Facebook is not testing a dislike button, except for the one it’s testing

You know all those flimsy rumors about Facebook creating a dislike button?

Just when you’re getting ready to crack a joke about really needing a bang-your-head-on-the-desk button to be deployed in cases of Facebook hoaxes (like this recent one), one spotting of a dislike button turns out to be real.

Kind of. Sort of. Well, not really, said Facebook, responding to questions about fleeting glimpses of something spotted in the hinterlands of the US (as in, on about 5% of Androids, according to Business Insider) that’s somewhat like a dislike button.

A Facebook spokesperson told Business Insider that it’s a limited test, and it’s not a dislike button:

We are not testing a dislike button. We are exploring a feature for people to give us feedback about comments on public page posts. This is running for a small set of people in the US only.

Yup, it is most certainly not an upside-down thumb, as Facebook said. It’s a “downvote” button, as you can see:

It was first spotted by Taylor Lorenz of The Daily Beast. She reports that the downvote option appeared for several users on Thursday in the comment section of posts within Facebook groups and on old Facebook memories content.

This shouldn’t be much of a shocker. Facebook founder Mark Zuckerberg said back in 2015 that Facebook was working on offering more options than “Like.” And indeed, since 2015, we’ve had weepies, love hearts, laughing, Wow! and steamy red angry faces: all emoji reactions that are less of an emotional hammer than thumbs-down.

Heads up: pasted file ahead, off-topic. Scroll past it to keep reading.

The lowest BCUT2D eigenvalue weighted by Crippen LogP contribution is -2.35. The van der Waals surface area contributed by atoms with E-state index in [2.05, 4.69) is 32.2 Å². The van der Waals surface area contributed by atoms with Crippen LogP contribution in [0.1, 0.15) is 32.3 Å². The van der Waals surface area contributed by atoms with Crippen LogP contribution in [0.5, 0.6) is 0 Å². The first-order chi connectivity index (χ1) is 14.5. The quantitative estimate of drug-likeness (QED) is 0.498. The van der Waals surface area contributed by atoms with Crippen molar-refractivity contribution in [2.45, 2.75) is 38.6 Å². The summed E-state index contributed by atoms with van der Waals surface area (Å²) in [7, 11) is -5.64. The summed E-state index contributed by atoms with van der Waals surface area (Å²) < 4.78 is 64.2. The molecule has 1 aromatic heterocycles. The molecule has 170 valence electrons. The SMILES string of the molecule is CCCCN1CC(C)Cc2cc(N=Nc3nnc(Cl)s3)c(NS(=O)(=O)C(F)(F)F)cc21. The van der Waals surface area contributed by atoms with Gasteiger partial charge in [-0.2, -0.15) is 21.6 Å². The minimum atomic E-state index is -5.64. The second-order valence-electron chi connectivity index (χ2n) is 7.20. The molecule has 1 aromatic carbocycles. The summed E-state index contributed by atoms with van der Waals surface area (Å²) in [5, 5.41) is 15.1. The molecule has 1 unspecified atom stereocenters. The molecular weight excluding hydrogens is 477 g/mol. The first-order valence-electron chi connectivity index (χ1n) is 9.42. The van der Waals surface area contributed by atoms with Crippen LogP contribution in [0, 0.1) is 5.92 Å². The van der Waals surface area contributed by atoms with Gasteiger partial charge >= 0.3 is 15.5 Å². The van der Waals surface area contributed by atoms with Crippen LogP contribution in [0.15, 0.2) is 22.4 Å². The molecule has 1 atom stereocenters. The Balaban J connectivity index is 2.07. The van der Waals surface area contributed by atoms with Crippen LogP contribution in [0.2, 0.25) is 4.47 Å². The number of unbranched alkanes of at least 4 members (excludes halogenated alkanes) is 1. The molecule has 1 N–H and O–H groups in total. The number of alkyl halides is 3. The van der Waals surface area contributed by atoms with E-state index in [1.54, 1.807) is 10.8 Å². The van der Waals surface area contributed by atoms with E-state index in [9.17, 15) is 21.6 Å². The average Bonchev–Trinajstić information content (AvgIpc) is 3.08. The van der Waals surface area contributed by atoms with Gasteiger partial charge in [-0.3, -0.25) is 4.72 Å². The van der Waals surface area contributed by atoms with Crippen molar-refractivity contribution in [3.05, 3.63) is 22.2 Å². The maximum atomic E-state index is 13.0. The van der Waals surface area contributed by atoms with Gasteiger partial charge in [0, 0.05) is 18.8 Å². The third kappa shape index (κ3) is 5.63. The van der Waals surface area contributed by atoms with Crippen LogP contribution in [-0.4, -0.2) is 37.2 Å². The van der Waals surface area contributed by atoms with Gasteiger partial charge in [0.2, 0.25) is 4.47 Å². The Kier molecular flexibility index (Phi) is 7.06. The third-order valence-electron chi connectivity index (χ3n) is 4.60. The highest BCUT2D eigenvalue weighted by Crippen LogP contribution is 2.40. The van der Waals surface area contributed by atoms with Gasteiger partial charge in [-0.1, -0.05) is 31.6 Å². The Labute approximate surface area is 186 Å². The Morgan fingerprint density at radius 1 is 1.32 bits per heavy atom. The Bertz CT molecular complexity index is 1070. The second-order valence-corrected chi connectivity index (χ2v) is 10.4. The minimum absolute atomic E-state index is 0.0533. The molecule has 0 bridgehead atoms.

Of course, that’s what Facebook wants: it wants to be our happy place. With the experimental downvote option – which appeared underneath comments on posts, next to the “like” and “reply” buttons, on select Android users’ accounts – it’s enlisting users to help Facebook keep it sunny.

A Facebook spokesperson told Business Insider that downvoting a comment won’t affect how it’s displayed.

According to reports on Twitter, when users downvote a comment, they’ll be prompted to select from a list of options explaining the decision. Was the comment offensive? Misleading?

Well, that’s one way to fight the scourge of fake news, I guess. Unless, of course, people use it to gang-downvote a comment just to be cyberbullies and/or to tinker in elections.

That will remain to be seen: as it is, Facebook says it’s not planning to expand the test.

After the debacle with its fake news flag – it admitted last month that it was making things worse, like waving a red flag in a bull’s face – let’s hope it hits on a solution to fixing its woes soon.